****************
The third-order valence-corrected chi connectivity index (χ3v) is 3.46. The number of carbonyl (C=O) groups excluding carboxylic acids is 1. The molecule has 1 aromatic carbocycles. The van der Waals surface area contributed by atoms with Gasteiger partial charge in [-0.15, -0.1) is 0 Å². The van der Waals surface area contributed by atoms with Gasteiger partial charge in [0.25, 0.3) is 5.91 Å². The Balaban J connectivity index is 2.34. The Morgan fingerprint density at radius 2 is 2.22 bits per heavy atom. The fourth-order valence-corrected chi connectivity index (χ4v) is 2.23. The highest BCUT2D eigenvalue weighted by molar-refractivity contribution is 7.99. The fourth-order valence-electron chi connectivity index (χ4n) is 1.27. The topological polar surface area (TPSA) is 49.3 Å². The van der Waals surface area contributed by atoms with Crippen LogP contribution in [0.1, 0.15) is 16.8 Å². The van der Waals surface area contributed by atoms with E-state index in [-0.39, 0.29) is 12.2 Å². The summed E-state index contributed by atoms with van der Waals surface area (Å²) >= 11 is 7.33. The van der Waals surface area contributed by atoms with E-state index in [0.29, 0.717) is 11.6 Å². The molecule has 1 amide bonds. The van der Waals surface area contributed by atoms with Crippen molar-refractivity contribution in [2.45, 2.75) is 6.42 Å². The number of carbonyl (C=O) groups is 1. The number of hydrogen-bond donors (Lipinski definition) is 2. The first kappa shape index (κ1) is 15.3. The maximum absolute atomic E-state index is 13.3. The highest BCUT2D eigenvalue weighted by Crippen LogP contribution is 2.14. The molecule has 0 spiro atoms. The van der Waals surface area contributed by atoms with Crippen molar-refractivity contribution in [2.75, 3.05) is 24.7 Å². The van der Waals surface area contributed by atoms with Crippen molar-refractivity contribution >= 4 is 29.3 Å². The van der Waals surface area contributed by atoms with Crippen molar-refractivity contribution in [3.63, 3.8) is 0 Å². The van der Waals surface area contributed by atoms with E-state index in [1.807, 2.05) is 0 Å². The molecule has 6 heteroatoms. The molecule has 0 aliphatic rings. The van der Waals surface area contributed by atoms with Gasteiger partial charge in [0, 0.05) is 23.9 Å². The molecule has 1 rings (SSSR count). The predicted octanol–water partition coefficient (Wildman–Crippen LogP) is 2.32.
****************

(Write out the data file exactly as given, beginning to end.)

The third-order valence-corrected chi connectivity index (χ3v) is 3.46. The number of carbonyl (C=O) groups excluding carboxylic acids is 1. The molecule has 1 aromatic carbocycles. The van der Waals surface area contributed by atoms with Gasteiger partial charge in [-0.15, -0.1) is 0 Å². The van der Waals surface area contributed by atoms with Gasteiger partial charge in [0.25, 0.3) is 5.91 Å². The Balaban J connectivity index is 2.34. The Morgan fingerprint density at radius 2 is 2.22 bits per heavy atom. The fourth-order valence-corrected chi connectivity index (χ4v) is 2.23. The highest BCUT2D eigenvalue weighted by molar-refractivity contribution is 7.99. The fourth-order valence-electron chi connectivity index (χ4n) is 1.27. The topological polar surface area (TPSA) is 49.3 Å². The van der Waals surface area contributed by atoms with Crippen LogP contribution in [0.1, 0.15) is 16.8 Å². The van der Waals surface area contributed by atoms with E-state index in [-0.39, 0.29) is 12.2 Å². The summed E-state index contributed by atoms with van der Waals surface area (Å²) >= 11 is 7.33. The van der Waals surface area contributed by atoms with E-state index in [0.29, 0.717) is 11.6 Å². The molecule has 1 amide bonds. The van der Waals surface area contributed by atoms with Crippen molar-refractivity contribution in [2.45, 2.75) is 6.42 Å². The number of carbonyl (C=O) groups is 1. The number of hydrogen-bond donors (Lipinski definition) is 2. The first kappa shape index (κ1) is 15.3. The maximum absolute atomic E-state index is 13.3. The highest BCUT2D eigenvalue weighted by Crippen LogP contribution is 2.14. The molecule has 0 spiro atoms. The van der Waals surface area contributed by atoms with Crippen molar-refractivity contribution in [2.75, 3.05) is 24.7 Å². The van der Waals surface area contributed by atoms with Crippen molar-refractivity contribution >= 4 is 29.3 Å². The van der Waals surface area contributed by atoms with Crippen molar-refractivity contribution in [3.63, 3.8) is 0 Å². The van der Waals surface area contributed by atoms with E-state index in [1.807, 2.05) is 0 Å². The molecule has 6 heteroatoms. The molecule has 0 aliphatic rings. The van der Waals surface area contributed by atoms with Gasteiger partial charge in [0, 0.05) is 23.9 Å². The molecule has 1 rings (SSSR count). The predicted octanol–water partition coefficient (Wildman–Crippen LogP) is 2.32.